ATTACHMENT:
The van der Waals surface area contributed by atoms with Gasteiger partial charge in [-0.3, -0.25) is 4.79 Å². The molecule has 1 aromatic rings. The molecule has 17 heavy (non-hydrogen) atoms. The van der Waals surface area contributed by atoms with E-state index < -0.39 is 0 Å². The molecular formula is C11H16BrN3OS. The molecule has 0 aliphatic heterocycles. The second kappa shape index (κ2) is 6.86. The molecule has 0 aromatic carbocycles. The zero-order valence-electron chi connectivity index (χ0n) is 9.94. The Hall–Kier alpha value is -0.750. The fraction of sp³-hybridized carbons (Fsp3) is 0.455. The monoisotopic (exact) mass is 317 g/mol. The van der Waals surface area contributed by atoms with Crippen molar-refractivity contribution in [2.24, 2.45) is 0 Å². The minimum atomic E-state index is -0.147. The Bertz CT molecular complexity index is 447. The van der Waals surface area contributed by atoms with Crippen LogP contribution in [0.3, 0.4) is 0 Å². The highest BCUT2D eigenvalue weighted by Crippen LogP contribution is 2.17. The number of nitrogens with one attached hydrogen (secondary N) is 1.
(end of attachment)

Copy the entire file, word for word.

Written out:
The van der Waals surface area contributed by atoms with Gasteiger partial charge in [-0.3, -0.25) is 4.79 Å². The molecule has 1 aromatic rings. The molecule has 17 heavy (non-hydrogen) atoms. The van der Waals surface area contributed by atoms with E-state index < -0.39 is 0 Å². The molecular formula is C11H16BrN3OS. The molecule has 0 aliphatic heterocycles. The second kappa shape index (κ2) is 6.86. The molecule has 0 aromatic carbocycles. The zero-order valence-electron chi connectivity index (χ0n) is 9.94. The Hall–Kier alpha value is -0.750. The fraction of sp³-hybridized carbons (Fsp3) is 0.455. The monoisotopic (exact) mass is 317 g/mol. The van der Waals surface area contributed by atoms with Crippen molar-refractivity contribution in [2.24, 2.45) is 0 Å². The minimum atomic E-state index is -0.147. The Bertz CT molecular complexity index is 447. The van der Waals surface area contributed by atoms with Crippen LogP contribution in [0.3, 0.4) is 0 Å². The highest BCUT2D eigenvalue weighted by Crippen LogP contribution is 2.17. The number of nitrogens with one attached hydrogen (secondary N) is 1.